A brief look at Chavismo

Chávez came to power with the promise to remove all vestiges associated with democratic institutions. First, he had tried through a military insurrection, that ended with a balance of dozens of deaths. After this military failure, he opted for the electoral route and finally reached victory.

In the proclamations of the attempted coup of the 4F (1992), criticism of democracy was the base for the military rebellion. The coup plotters questioned the system, the actors (parties), and the meritocratic system of the Armed Forces.

The rise to power of Chávez was produced by the conjunction of several crises. 1) The exhaustion of the bipartisan model, 2) The crisis of representativeness, and 3) The institutional crisis. The political parties exhausted their capacity for representation, and the middle class sought a way out. The thesis based on the popular support of Chávez (1998), contrasts with the evidence of atypical electoral behavior in upper-middle-class groups: bit.ly/2SnxDLd

After the call to a National Constituent Assembly (1999), Chavismo began to expand its base in further elections (2000). In 2002, it began to show signs of exhaustion, going through a period of crisis with a coup d’état, and a recall referendum with which it overcame the threat.

It is precisely then when Cuba starts to have a critical role in the domestic politics of Venezuela, (2003). The political conflict leads Chávez to incorporate the social policies recommended by the Castro regime, becoming a control device.

The parallel State that Chávez built was aimed at guaranteeing control of the most vulnerable sectors, through social assistance programs, allowing him to maintain that relationship for electoral purposes.

To the extent that when the Opposition used constitutional mechanisms to oppose Chávez (institutionally), the regime created obstacles, undermining democratic mechanisms: the government was defeated in the Consultative Referendum (2007), then went on to violate the decision in 2009.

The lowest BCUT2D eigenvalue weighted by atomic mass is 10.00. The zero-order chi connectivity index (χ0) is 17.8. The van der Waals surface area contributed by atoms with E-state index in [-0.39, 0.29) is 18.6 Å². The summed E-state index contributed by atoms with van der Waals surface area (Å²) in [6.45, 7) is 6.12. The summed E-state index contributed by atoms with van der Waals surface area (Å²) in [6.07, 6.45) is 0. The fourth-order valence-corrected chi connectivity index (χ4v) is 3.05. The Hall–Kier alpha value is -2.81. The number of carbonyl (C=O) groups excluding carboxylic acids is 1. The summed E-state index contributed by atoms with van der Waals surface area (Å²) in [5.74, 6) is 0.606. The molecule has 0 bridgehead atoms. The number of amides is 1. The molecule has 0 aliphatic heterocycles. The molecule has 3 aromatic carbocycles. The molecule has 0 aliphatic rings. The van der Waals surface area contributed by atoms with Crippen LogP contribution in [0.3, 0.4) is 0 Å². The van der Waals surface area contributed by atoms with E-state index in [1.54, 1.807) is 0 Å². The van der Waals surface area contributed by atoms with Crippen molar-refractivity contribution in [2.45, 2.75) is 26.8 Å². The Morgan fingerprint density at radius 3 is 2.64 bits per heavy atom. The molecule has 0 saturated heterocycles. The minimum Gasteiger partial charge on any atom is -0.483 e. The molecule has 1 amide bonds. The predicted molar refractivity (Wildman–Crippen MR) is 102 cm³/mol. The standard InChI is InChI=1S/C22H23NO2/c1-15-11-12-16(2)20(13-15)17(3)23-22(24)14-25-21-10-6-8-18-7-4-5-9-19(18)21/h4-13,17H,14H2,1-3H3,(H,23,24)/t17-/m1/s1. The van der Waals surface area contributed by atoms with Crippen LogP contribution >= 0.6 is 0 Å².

The parallel State continued to grow, and with it came the Communal Power. In theory, the communal councils would be spaces of participation and protagonism (CRBV). In practice, they became clientelism mechanisms of deepening social control.

In addition, they have been the spaces of communal power where the General Comptroller’s Office of the Republic found vices that could not be hidden, even by them. This is a key feature in the spaces of popular power: corruption.

So we have a regime that has consolidated its political base on corruption, from the highest levels, such as Ramirez or Andrade, through the Chávez family, to the president of the communal council who bought a van with resources from the communal bank, for example.

Chavismo used the CRBV at their convenience, but when the Opposition tried to assert its democratic principles, the regime managed to twist its letter. An example, in the parliamentary elections (2010) the electoral circuits were manipulated bit.ly/2XlazRe

The manipulation of the Constitution was evident after the death of Chávez. The way in which the succession was handled made it clear that for chavismo the forms are not important. Contrary to the CRBV, Maduro assumed the transition to postchavism.

The evidence of electoral irregularities did not succeed in stopping the Opposition, and despite all the disadvantages and aggressions, the electoral results (2013) did not cast doubt on the Chavismo representation crisis.

The fragility of Maduro’s electoral triumph, the divisions of the Opposition, and the increasing economic crisis were the causes of one of the most violent periods in Venezuela’s recent history. The ‘Exit’ left a balance of 43 dead and hundreds injured and detained.

In 2015 there is a truce among Opposition, they participate in the parliamentary elections, reaching the supermajority. Chavismo, unable to manage his minority status, again violates the CRBV, by using the Supreme Court (TSJ) to strip the new Congress of the qualified majority.

In 2016 the Opposition begins to explore the constitutional paths for the removal of Maduro from the presidency. Far from the experience of 2002, where sectors of the Opposition supported the military coup, the sectors grouped in the MUD opted for an electoral solution.